So many other things happened around that time; my grandfather died. I was drawing in the next room at grandma’s when it happened. Then at the funeral, my mother and my grandma lifted a corner of the cushion on the bed and revealed a big wedding photo, and told me that the man in the suit was my real grandfather. When I was a little older than you, my mother said, he committed suicide. You know what that is? He died in the Cultural Revolution. You know what that is?

After the funeral, my parents, my aunt, and grandma sawed to pieces the old couch grandpa slept on when he was sick and tossed the parts out from the window, because it was too big to carry down the three flights of stairs.

Sometime after that, my aunt got married and went to America. Then after that, grandma went to America also.

I will remember, I thought in our old house, I will remember everything about this place: every blade of grass, every hole in the ground, every baby tooth my mother tossed on the roof for good luck.

I would never forget the grease that stained the ground. Morning, bike ride, dead hedgehog, main road, school. During that spring in my fourth grade, seeing the hedgehog eventually became a routine. I felt like I had transformed every time I saw it and left it behind, only to be greeted again with a new chapter of its decay. Months later, it was still lying in the same spot, only now much flatter, as if a photo of the hedgehog was pasted on the surface of the road. I tried to recall my memory of the freshly dead animal with flowing blood, and questioned whether it could have all been a dream.

My parents taught me to hide my key, to tell people I was going to the deli and my parents were at home waiting for me when in fact I was going to school and coming back home by myself. Our new home was really clean, there was no more trash, and everything was painted white, but I could not understand how it was built on top of where we used to live. My mother and I did a fun project where we recorded the temperature and weather of a city in the south everyday for a month, then at the end of the month she asked me if I would be okay if she went to that city, just for a few years, to get her doctorate. She told me to be strong, you’re not a kid anymore.

On the road, the photo became a shadow, and the shadow oozed fat from its edges. It once again shimmered, a small dark patch of liquid pooled around its blurry contour. The cars that drove over it left dark tracks further down the road.

By the time my fourth grade was almost over, the grass in the lot on the side of the road was just as tall as the kind I used to run around in, but now it suddenly felt too deep for me to explore. I never knew that hedgehogs could live inside a city like this, until I saw one die. All there was left of the body was an oil stain on the asphalt the size of a dinner plate. I could still see it even when I was in fifth grade, even though no one else would know what it was once before.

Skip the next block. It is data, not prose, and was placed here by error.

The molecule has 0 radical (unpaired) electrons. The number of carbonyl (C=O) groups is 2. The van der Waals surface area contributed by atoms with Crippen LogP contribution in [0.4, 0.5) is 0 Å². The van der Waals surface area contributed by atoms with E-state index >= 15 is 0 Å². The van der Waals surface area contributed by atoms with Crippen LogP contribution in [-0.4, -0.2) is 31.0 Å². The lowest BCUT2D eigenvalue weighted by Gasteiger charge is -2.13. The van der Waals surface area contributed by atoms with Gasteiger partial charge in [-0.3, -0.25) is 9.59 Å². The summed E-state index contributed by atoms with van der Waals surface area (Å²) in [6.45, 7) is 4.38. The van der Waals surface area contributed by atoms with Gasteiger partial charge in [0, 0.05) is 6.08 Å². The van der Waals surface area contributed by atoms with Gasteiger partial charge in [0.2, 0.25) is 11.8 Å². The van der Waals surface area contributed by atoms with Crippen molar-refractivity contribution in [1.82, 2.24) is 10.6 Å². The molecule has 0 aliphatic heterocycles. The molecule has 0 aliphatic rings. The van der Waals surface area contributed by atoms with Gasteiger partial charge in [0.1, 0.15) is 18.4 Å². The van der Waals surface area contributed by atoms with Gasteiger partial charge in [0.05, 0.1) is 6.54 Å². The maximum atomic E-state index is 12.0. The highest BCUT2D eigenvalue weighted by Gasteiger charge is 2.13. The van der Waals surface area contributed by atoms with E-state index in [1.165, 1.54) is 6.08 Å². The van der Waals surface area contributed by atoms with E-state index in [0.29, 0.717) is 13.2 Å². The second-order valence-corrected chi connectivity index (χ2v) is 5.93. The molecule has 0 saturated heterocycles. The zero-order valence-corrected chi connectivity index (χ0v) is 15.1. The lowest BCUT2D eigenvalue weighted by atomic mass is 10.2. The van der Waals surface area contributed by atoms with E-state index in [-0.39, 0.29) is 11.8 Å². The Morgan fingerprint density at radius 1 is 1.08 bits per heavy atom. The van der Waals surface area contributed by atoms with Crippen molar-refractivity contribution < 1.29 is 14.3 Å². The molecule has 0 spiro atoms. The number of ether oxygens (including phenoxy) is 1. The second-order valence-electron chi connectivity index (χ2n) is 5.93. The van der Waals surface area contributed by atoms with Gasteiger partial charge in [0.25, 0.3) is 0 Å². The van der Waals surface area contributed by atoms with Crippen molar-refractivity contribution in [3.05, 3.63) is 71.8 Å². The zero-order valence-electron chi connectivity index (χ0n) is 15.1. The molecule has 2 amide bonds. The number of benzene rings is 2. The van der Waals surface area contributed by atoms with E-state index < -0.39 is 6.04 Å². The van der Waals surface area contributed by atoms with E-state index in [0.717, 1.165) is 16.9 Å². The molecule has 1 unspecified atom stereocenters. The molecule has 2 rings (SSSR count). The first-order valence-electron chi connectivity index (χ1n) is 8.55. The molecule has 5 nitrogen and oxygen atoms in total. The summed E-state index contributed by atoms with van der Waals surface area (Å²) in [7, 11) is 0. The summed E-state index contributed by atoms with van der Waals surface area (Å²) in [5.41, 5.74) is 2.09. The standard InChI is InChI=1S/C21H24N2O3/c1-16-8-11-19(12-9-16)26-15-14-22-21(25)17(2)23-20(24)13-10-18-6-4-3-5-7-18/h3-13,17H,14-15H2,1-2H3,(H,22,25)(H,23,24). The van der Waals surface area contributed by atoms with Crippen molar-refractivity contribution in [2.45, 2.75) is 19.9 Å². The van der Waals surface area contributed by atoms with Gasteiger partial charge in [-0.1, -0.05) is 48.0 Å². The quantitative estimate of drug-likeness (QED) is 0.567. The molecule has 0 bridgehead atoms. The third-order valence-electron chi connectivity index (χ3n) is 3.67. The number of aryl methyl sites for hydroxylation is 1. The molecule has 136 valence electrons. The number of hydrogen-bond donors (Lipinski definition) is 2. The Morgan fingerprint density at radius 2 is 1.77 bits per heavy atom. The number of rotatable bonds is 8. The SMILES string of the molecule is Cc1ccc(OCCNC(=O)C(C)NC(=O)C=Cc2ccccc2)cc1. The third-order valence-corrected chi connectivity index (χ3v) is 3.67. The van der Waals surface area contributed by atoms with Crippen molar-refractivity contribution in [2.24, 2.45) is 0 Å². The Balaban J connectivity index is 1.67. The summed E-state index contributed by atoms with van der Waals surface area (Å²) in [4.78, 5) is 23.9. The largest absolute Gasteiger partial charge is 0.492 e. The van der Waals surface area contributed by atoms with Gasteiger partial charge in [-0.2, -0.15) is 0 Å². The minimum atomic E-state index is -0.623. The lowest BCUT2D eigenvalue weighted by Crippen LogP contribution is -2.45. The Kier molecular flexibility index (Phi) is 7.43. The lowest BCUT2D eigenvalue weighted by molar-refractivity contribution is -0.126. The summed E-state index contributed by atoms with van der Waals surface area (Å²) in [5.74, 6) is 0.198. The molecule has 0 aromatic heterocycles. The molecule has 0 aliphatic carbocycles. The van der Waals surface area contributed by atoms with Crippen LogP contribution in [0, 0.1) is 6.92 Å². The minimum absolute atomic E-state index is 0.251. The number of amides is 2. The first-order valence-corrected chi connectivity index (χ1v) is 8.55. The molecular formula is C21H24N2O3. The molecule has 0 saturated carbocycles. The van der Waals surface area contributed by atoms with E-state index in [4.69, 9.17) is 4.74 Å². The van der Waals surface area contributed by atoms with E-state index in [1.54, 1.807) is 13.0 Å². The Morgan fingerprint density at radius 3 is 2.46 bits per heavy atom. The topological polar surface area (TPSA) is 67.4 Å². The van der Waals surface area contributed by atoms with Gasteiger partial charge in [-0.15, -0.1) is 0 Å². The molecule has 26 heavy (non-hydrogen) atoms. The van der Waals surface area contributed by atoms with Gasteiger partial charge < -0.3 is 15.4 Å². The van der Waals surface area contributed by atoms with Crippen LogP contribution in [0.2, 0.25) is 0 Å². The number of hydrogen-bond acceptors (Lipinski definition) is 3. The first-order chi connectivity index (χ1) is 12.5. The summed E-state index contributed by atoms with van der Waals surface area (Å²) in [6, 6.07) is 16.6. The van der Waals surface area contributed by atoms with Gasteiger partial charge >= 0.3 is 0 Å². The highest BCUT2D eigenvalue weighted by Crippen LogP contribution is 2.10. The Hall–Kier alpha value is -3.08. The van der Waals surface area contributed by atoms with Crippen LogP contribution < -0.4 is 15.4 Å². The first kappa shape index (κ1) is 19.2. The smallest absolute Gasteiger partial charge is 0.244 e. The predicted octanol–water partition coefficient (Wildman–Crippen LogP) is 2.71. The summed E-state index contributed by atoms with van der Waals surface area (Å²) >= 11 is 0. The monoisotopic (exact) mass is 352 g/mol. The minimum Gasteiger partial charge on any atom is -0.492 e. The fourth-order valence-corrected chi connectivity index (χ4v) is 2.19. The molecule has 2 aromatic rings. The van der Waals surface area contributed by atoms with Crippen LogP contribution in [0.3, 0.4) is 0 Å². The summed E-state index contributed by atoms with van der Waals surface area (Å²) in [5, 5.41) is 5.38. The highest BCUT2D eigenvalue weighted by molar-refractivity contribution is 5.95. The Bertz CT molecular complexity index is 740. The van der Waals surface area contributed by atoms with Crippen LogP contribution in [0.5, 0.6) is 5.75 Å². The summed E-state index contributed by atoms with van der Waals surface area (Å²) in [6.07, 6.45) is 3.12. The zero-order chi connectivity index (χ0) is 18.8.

Snapping in Two

Flexibility: • the ability to bend easily or without breaking • the quality of being easily adapted or of offering many different options • the ability and willingness to adjust one’s thinking or behavior My first memory is a grasping, hard hand on my upper arm. Anger powering through my mother’s fingers, leaving bruises on and…

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You’ve often wondered why pulling feels so good. You think about it when you lie in bed, fingers twirling and scraping against your scalp, finding purchase on a single hair, yanking and feeling the follicle release.Trichotillomania, also known as hair-pulling disorder, is a mental disorder characterized by a long-term urge that results in the pulling out…

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At My Gynecologist, the Ghost Gloves Go into the Garbage and the Too-Green Girls Become a Little Less Green

You are here because you are supposed to be. Every year.Black hand to brown thigh. Wide jellied curling wand set and ready against you. Noting your age, 23, she says, So, you’ve never had sex before?Push.Hiss-Hurt-Holler.Good, Click-Crack-Crank. Wait until you’re married. Stretch. Stab. Sting. Just breathe, it’ll be over soon, the nurse coos, but if you breathe, you…

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Emptied Glass

The lights are dimmed in the sports bar that my friends and I sit in. We’re at my typical booth—to the right of the door, in the far corner, where I can look out at patrons and remain undetected. I love this table, and I love the solitude. It is separated from other tables and gives…